World Bulletin/News Desk
The trial of high-profile Venezuelan opposition leader Leopoldo López and four students arrested in connection with their role in anti-government protests earlier this year, continued Thursday at the Palace of Justice in Caracas.
López's defense attorney, Juán Carlos Gutiérrez, said four of five planned prosecution witnesses from the country's main forensic and criminal investigative body were called to give evidence, before the trial was adjourned until Sept. 10.
Gutiérrez said his team cross-examined the experts, who had been tasked with analyzing speeches given by López during February's protests to prove the absence of any "incitement to violence," one of the charges leveled at the opposition leader.
The attorney said the experts presented "serious contradictions" which benefited the opposition leader, as "at no point did they incriminate him."
Gutiérrez also said the defense had only been allowed to question witnesses brought by the prosecution, rather than present its own case, and that an appeal to the Supreme Court of Appeal was planned for next week to force the trial to hear evidence from the defense.
"In that room there will be only half truths, and half truths will never be justice," Gutiérrez said. "We need a fair trial here, with a balanced judicial process, where all evidence from both sides is accepted, as only this will bring us justice and the truth of what happened."
An update on López's official website said the Public Prosecutor was calling "a total of 78 witnesses, many of whom are militants from the PSUV," the political party headed by President Nicolás Maduro and previously by the late President Hugo Chávez, "while the defense continue not to be allowed to present any evidence to support López's innocence, which demonstrates the political bias and blatant imbalance in its application of [legal] standards."
As family members and supporters gathered outside the Palace of Justice, the opposition called a "cacerolazo," a nonviolent protest consisting of banging pots and pans.
'Fear' of fair trial
Lopez's trial began July 23, when President Maduro accused López of being part of an "ultra right-wing" group bent on destabilizing his Socialist government. The president promised that justice would be delivered.
Throughout the trial, however, judge Susana Barreiros has dismissed all evidence presented in support of López. The defense team has said it might have to resort to taking the case to an international court if all legal avenues within the Venezuelan judiciary system are exhausted.
Messages on López's Twitter account relayed his opening words at the latest trial, accusing President Maduro of fearing a public trial:
"What is the fear of having this trial in public?" read one tweet. "It was cowardly of Maduro to order my incarceration and now he is afraid of this 'trial' being seen or heard," said another.
López has been held in isolation in a military prison outside Caracas since Feb. 18, when he surrendered to authorities to face charges that include terrorism and murder, which he labeled as "politically motivated."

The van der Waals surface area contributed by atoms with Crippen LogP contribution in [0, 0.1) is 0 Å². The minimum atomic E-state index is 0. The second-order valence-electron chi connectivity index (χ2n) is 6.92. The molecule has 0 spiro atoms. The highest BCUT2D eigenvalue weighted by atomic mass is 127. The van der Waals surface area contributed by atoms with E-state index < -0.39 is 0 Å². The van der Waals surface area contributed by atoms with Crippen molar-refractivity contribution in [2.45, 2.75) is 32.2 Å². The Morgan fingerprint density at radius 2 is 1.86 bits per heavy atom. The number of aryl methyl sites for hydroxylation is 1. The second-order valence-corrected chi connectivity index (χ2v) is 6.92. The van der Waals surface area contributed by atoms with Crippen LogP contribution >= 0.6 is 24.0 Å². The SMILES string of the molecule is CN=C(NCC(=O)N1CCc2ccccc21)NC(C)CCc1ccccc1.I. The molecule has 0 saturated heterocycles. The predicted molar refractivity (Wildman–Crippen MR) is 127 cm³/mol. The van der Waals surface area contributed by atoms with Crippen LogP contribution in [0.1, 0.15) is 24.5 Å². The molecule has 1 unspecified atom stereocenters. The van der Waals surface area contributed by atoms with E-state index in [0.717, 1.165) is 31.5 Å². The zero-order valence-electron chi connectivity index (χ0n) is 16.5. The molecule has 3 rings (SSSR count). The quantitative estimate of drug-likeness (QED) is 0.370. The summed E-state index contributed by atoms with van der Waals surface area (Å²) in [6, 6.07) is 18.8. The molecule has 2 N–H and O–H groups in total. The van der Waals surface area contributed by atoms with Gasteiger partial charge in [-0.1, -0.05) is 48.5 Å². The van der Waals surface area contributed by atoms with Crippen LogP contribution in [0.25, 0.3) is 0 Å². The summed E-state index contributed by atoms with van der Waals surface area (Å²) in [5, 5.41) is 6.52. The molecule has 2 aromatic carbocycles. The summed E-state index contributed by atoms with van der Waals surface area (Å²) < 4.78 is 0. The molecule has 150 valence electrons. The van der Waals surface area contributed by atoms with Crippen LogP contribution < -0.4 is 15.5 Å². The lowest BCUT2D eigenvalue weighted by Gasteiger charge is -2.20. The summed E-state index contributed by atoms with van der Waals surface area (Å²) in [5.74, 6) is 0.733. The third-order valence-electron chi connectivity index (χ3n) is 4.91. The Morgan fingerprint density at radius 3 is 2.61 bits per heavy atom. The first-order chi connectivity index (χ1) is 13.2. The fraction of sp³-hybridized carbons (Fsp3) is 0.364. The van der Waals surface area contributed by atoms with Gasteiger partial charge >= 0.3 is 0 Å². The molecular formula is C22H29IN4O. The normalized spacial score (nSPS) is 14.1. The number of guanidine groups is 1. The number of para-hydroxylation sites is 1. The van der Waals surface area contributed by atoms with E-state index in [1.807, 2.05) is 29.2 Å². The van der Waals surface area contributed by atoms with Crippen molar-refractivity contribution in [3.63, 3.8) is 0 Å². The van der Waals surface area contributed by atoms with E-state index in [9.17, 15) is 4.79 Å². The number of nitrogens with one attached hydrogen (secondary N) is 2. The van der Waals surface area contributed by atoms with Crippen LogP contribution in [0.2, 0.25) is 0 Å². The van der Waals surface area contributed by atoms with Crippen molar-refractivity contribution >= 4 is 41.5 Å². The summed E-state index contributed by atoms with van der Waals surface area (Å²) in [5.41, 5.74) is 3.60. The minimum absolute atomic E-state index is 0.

The more serious charges that were initially filed have since been dropped, but Lopez still faces charges of inciting violence, arson and damage to property, which, if convicted, could lead to a maximum of 10 years in prison.
As the leader of the opposition Voluntad Popular (Popular Will) party, López led calls that brought tens of thousands of people into the streets in nationwide protests that demanded the government address sky-high crime rates, rampant inflation, censorship of the media, and a lack of staple goods.
More than 40 people died in the ensuing violent demonstrations, which saw security forces taking on protesters who had barricaded streets in a number of cities. Both sides accused the other of having snipers in their ranks and suffered fatalities.
It is estimated that as many as 2,000 people were arrested during the protests.
Unpopular 'biometric' move
A new wave of protests is now brewing after the government announced plans to introduce biometric systems in supermarkets and food stores in a bid to stamp out smuggling of subsidized goods across the border into Colombia.
Police and protesters were hurt in the western city of San Cristóbal earlier this week, when during a small demonstration, protesters hurled petrol bombs at police, who responded with rubber bullets.
The move to introduce fingerprint scanners to track subsidized purchases comes as Venezuela experiments with nightly border closures to hamper contraband getting across the porous 2,200-kilometer (1,367 miles) border with Colombia, where thousands of troops have been stationed in the month-long experiment.
Also earlier this week, officials said 133 people had already been arrested and hundreds of tons of contraband fuel and food seized. Venezuelans can fill a medium-sized car's tank for less than US$1, and it is thought many products fetch as much as 10 times the price levied in Venezuela on the other side of the border.
The government says it will go "all out" in its battle against smuggling, which it points to being the source of shortages of staple products in some regions.
The opposition, however, has accused the government of wanting to dictate to Venezuelans "what and when they can buy" products, in a system they equated with "rationing."
Last Mod: 29 Ağustos 2014, 22:38